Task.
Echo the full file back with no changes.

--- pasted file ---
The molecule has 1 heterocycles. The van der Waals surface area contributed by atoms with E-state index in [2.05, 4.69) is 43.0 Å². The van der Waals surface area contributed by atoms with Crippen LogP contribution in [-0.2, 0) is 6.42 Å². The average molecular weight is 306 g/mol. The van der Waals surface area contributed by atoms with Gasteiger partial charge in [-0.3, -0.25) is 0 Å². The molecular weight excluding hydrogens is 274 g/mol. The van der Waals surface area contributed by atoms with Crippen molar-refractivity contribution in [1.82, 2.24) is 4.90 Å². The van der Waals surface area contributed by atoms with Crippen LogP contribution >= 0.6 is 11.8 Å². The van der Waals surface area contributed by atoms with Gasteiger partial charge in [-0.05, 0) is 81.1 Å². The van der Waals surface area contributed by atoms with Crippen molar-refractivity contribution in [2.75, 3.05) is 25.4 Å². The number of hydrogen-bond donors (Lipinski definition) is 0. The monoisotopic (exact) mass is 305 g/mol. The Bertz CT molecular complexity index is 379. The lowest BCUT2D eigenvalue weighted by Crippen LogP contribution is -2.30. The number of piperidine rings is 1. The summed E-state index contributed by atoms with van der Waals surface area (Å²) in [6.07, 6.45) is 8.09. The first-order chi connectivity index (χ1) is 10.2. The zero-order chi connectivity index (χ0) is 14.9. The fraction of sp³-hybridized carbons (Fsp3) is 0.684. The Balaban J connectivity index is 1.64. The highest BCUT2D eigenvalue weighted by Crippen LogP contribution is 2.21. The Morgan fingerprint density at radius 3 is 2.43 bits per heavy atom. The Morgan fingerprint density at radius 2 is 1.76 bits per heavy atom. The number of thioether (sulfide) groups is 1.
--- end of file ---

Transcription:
The molecule has 1 heterocycles. The van der Waals surface area contributed by atoms with E-state index in [2.05, 4.69) is 43.0 Å². The van der Waals surface area contributed by atoms with Crippen LogP contribution in [-0.2, 0) is 6.42 Å². The average molecular weight is 306 g/mol. The van der Waals surface area contributed by atoms with Gasteiger partial charge in [-0.3, -0.25) is 0 Å². The molecular weight excluding hydrogens is 274 g/mol. The van der Waals surface area contributed by atoms with Crippen molar-refractivity contribution in [1.82, 2.24) is 4.90 Å². The van der Waals surface area contributed by atoms with Crippen LogP contribution >= 0.6 is 11.8 Å². The van der Waals surface area contributed by atoms with Gasteiger partial charge in [-0.05, 0) is 81.1 Å². The van der Waals surface area contributed by atoms with Crippen molar-refractivity contribution in [2.75, 3.05) is 25.4 Å². The number of hydrogen-bond donors (Lipinski definition) is 0. The monoisotopic (exact) mass is 305 g/mol. The Bertz CT molecular complexity index is 379. The lowest BCUT2D eigenvalue weighted by Crippen LogP contribution is -2.30. The number of piperidine rings is 1. The summed E-state index contributed by atoms with van der Waals surface area (Å²) in [6.07, 6.45) is 8.09. The first-order chi connectivity index (χ1) is 10.2. The zero-order chi connectivity index (χ0) is 14.9. The fraction of sp³-hybridized carbons (Fsp3) is 0.684. The Balaban J connectivity index is 1.64. The highest BCUT2D eigenvalue weighted by Crippen LogP contribution is 2.21. The Morgan fingerprint density at radius 3 is 2.43 bits per heavy atom. The Morgan fingerprint density at radius 2 is 1.76 bits per heavy atom. The number of thioether (sulfide) groups is 1.